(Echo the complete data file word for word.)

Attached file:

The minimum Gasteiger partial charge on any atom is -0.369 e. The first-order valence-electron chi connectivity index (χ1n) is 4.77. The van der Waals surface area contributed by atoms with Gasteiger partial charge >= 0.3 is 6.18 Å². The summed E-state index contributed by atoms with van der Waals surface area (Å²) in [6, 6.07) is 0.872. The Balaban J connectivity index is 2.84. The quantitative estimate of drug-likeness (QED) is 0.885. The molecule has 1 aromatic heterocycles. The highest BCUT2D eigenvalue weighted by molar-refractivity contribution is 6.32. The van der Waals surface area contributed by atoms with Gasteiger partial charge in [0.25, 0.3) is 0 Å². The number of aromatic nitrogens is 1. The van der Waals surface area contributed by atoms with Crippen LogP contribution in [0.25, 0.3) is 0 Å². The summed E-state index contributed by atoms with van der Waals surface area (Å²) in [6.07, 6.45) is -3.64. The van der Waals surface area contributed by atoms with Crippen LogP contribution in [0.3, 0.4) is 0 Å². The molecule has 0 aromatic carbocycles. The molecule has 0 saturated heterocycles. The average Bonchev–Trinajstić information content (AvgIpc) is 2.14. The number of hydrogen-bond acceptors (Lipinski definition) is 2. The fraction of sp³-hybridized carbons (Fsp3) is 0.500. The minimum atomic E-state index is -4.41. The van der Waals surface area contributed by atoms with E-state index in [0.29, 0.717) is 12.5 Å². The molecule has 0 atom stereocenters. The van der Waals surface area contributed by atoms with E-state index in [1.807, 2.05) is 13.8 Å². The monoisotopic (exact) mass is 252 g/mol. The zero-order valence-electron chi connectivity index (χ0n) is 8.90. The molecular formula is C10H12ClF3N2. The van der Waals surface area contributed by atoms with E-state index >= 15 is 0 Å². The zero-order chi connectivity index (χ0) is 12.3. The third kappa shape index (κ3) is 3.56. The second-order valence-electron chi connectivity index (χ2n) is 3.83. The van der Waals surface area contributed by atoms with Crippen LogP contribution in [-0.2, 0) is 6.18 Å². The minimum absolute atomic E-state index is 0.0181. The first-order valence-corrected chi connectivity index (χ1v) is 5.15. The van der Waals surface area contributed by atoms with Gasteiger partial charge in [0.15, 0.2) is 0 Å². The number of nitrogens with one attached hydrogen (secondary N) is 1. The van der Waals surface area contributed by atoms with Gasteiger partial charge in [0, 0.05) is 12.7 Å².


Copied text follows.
The minimum Gasteiger partial charge on any atom is -0.369 e. The first-order valence-electron chi connectivity index (χ1n) is 4.77. The van der Waals surface area contributed by atoms with Gasteiger partial charge >= 0.3 is 6.18 Å². The summed E-state index contributed by atoms with van der Waals surface area (Å²) in [6, 6.07) is 0.872. The Balaban J connectivity index is 2.84. The quantitative estimate of drug-likeness (QED) is 0.885. The molecule has 1 aromatic heterocycles. The highest BCUT2D eigenvalue weighted by molar-refractivity contribution is 6.32. The van der Waals surface area contributed by atoms with Gasteiger partial charge in [0.25, 0.3) is 0 Å². The number of aromatic nitrogens is 1. The van der Waals surface area contributed by atoms with Crippen LogP contribution in [0.25, 0.3) is 0 Å². The summed E-state index contributed by atoms with van der Waals surface area (Å²) in [6.07, 6.45) is -3.64. The van der Waals surface area contributed by atoms with Crippen LogP contribution in [0.3, 0.4) is 0 Å². The molecule has 0 aromatic carbocycles. The molecule has 0 saturated heterocycles. The average Bonchev–Trinajstić information content (AvgIpc) is 2.14. The number of hydrogen-bond acceptors (Lipinski definition) is 2. The fraction of sp³-hybridized carbons (Fsp3) is 0.500. The minimum atomic E-state index is -4.41. The van der Waals surface area contributed by atoms with E-state index in [0.29, 0.717) is 12.5 Å². The molecule has 0 atom stereocenters. The van der Waals surface area contributed by atoms with E-state index in [1.807, 2.05) is 13.8 Å². The monoisotopic (exact) mass is 252 g/mol. The zero-order valence-electron chi connectivity index (χ0n) is 8.90. The molecular formula is C10H12ClF3N2. The van der Waals surface area contributed by atoms with E-state index >= 15 is 0 Å². The zero-order chi connectivity index (χ0) is 12.3. The third kappa shape index (κ3) is 3.56. The second-order valence-electron chi connectivity index (χ2n) is 3.83. The van der Waals surface area contributed by atoms with Crippen LogP contribution in [-0.2, 0) is 6.18 Å². The minimum absolute atomic E-state index is 0.0181. The first-order valence-corrected chi connectivity index (χ1v) is 5.15. The van der Waals surface area contributed by atoms with Gasteiger partial charge in [0.15, 0.2) is 0 Å². The number of nitrogens with one attached hydrogen (secondary N) is 1. The van der Waals surface area contributed by atoms with Gasteiger partial charge in [0, 0.05) is 12.7 Å².